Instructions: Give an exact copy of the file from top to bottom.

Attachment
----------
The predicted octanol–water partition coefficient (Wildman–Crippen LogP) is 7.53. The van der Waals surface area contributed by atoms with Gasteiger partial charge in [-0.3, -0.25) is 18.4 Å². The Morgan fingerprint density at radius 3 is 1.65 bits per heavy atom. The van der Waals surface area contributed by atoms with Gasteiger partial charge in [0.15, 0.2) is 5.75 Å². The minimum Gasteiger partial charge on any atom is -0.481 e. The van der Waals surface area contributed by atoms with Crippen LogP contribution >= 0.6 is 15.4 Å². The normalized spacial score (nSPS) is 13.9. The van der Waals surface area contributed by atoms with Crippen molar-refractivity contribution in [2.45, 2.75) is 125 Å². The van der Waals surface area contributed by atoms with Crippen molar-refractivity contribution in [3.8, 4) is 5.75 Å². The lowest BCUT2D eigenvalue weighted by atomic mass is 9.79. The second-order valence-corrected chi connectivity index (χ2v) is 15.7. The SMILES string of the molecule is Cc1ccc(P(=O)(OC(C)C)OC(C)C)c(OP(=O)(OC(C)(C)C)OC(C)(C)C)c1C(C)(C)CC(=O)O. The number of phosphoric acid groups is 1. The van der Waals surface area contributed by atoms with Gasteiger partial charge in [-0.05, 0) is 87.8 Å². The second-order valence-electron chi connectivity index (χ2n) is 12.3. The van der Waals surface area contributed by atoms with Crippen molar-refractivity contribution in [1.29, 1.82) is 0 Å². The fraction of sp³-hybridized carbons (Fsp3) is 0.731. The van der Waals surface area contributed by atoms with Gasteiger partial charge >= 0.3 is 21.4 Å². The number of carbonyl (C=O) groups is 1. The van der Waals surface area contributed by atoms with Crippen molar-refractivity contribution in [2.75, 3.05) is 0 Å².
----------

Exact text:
The predicted octanol–water partition coefficient (Wildman–Crippen LogP) is 7.53. The van der Waals surface area contributed by atoms with Gasteiger partial charge in [-0.3, -0.25) is 18.4 Å². The Morgan fingerprint density at radius 3 is 1.65 bits per heavy atom. The van der Waals surface area contributed by atoms with Gasteiger partial charge in [0.15, 0.2) is 5.75 Å². The minimum Gasteiger partial charge on any atom is -0.481 e. The van der Waals surface area contributed by atoms with Crippen LogP contribution >= 0.6 is 15.4 Å². The normalized spacial score (nSPS) is 13.9. The van der Waals surface area contributed by atoms with Crippen molar-refractivity contribution in [2.45, 2.75) is 125 Å². The van der Waals surface area contributed by atoms with Crippen molar-refractivity contribution in [3.8, 4) is 5.75 Å². The lowest BCUT2D eigenvalue weighted by atomic mass is 9.79. The second-order valence-corrected chi connectivity index (χ2v) is 15.7. The SMILES string of the molecule is Cc1ccc(P(=O)(OC(C)C)OC(C)C)c(OP(=O)(OC(C)(C)C)OC(C)(C)C)c1C(C)(C)CC(=O)O. The number of phosphoric acid groups is 1. The van der Waals surface area contributed by atoms with Gasteiger partial charge in [-0.05, 0) is 87.8 Å². The second-order valence-electron chi connectivity index (χ2n) is 12.3. The van der Waals surface area contributed by atoms with Crippen molar-refractivity contribution in [1.29, 1.82) is 0 Å². The fraction of sp³-hybridized carbons (Fsp3) is 0.731. The van der Waals surface area contributed by atoms with Gasteiger partial charge >= 0.3 is 21.4 Å². The number of carbonyl (C=O) groups is 1. The van der Waals surface area contributed by atoms with Crippen molar-refractivity contribution in [2.75, 3.05) is 0 Å².